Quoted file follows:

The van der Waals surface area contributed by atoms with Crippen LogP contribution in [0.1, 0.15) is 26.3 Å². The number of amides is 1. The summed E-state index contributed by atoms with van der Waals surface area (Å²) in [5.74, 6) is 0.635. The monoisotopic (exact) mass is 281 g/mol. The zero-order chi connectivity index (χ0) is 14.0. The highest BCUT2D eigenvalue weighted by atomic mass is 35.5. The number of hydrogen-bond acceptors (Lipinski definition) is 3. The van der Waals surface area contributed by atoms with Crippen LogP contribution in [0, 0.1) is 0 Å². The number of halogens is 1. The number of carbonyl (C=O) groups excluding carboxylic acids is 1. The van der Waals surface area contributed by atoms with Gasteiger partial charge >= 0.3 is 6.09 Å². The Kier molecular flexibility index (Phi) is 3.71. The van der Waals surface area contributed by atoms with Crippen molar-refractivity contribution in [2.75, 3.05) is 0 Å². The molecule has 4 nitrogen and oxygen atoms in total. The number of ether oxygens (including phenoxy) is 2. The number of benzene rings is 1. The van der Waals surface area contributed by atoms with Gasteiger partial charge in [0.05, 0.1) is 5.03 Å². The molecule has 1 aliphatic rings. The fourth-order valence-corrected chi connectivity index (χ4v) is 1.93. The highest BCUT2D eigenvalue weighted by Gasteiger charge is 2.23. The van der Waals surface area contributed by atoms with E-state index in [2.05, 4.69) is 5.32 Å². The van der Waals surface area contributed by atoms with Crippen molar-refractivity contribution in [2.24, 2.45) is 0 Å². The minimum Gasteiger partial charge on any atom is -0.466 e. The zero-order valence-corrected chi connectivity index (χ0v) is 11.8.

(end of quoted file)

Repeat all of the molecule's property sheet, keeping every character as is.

The van der Waals surface area contributed by atoms with Crippen LogP contribution in [0.1, 0.15) is 26.3 Å². The number of amides is 1. The summed E-state index contributed by atoms with van der Waals surface area (Å²) in [5.74, 6) is 0.635. The monoisotopic (exact) mass is 281 g/mol. The zero-order chi connectivity index (χ0) is 14.0. The highest BCUT2D eigenvalue weighted by atomic mass is 35.5. The number of hydrogen-bond acceptors (Lipinski definition) is 3. The van der Waals surface area contributed by atoms with Crippen LogP contribution in [0, 0.1) is 0 Å². The number of halogens is 1. The number of carbonyl (C=O) groups excluding carboxylic acids is 1. The van der Waals surface area contributed by atoms with Gasteiger partial charge >= 0.3 is 6.09 Å². The Kier molecular flexibility index (Phi) is 3.71. The van der Waals surface area contributed by atoms with Crippen molar-refractivity contribution in [2.75, 3.05) is 0 Å². The molecule has 4 nitrogen and oxygen atoms in total. The number of ether oxygens (including phenoxy) is 2. The number of benzene rings is 1. The van der Waals surface area contributed by atoms with Gasteiger partial charge in [0.05, 0.1) is 5.03 Å². The molecule has 1 aliphatic rings. The fourth-order valence-corrected chi connectivity index (χ4v) is 1.93. The highest BCUT2D eigenvalue weighted by Gasteiger charge is 2.23. The van der Waals surface area contributed by atoms with E-state index in [2.05, 4.69) is 5.32 Å². The van der Waals surface area contributed by atoms with Crippen molar-refractivity contribution in [2.24, 2.45) is 0 Å². The minimum Gasteiger partial charge on any atom is -0.466 e. The zero-order valence-corrected chi connectivity index (χ0v) is 11.8.